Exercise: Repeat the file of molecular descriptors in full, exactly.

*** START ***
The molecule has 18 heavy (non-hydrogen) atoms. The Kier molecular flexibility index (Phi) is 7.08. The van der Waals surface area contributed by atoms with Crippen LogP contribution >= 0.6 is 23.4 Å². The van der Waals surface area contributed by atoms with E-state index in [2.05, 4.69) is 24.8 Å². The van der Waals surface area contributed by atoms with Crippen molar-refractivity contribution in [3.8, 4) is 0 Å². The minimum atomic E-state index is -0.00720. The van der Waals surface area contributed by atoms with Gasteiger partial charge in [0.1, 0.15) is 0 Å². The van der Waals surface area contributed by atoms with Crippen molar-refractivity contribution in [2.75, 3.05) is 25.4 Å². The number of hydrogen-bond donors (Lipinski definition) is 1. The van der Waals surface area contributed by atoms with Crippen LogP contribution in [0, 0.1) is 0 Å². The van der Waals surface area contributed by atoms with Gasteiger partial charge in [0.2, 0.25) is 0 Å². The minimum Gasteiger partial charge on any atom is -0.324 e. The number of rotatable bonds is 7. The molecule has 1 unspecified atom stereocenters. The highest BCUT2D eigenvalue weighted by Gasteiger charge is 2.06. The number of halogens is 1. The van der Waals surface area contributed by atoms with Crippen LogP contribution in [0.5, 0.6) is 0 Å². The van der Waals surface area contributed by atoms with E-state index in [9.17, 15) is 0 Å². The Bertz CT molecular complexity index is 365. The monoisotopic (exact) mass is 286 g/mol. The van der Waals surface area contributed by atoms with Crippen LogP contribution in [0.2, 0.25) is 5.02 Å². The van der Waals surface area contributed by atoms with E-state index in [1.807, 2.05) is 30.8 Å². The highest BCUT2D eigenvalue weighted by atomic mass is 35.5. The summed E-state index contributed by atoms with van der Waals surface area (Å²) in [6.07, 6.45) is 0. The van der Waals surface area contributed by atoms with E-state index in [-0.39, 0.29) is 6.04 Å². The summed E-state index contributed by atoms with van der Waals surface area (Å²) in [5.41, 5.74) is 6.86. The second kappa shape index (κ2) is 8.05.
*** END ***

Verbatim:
The molecule has 18 heavy (non-hydrogen) atoms. The Kier molecular flexibility index (Phi) is 7.08. The van der Waals surface area contributed by atoms with Crippen LogP contribution >= 0.6 is 23.4 Å². The van der Waals surface area contributed by atoms with E-state index in [2.05, 4.69) is 24.8 Å². The van der Waals surface area contributed by atoms with Crippen molar-refractivity contribution in [3.8, 4) is 0 Å². The minimum atomic E-state index is -0.00720. The van der Waals surface area contributed by atoms with Gasteiger partial charge in [0.1, 0.15) is 0 Å². The van der Waals surface area contributed by atoms with Crippen molar-refractivity contribution in [2.75, 3.05) is 25.4 Å². The number of hydrogen-bond donors (Lipinski definition) is 1. The van der Waals surface area contributed by atoms with Crippen LogP contribution in [0, 0.1) is 0 Å². The van der Waals surface area contributed by atoms with Gasteiger partial charge in [0.2, 0.25) is 0 Å². The minimum Gasteiger partial charge on any atom is -0.324 e. The number of rotatable bonds is 7. The molecule has 1 unspecified atom stereocenters. The highest BCUT2D eigenvalue weighted by Gasteiger charge is 2.06. The number of halogens is 1. The van der Waals surface area contributed by atoms with Crippen LogP contribution in [0.5, 0.6) is 0 Å². The van der Waals surface area contributed by atoms with E-state index in [9.17, 15) is 0 Å². The Bertz CT molecular complexity index is 365. The monoisotopic (exact) mass is 286 g/mol. The van der Waals surface area contributed by atoms with Crippen LogP contribution in [0.2, 0.25) is 5.02 Å². The van der Waals surface area contributed by atoms with E-state index in [1.807, 2.05) is 30.8 Å². The highest BCUT2D eigenvalue weighted by atomic mass is 35.5. The summed E-state index contributed by atoms with van der Waals surface area (Å²) in [6.07, 6.45) is 0. The van der Waals surface area contributed by atoms with E-state index in [-0.39, 0.29) is 6.04 Å². The summed E-state index contributed by atoms with van der Waals surface area (Å²) in [5.41, 5.74) is 6.86. The second kappa shape index (κ2) is 8.05.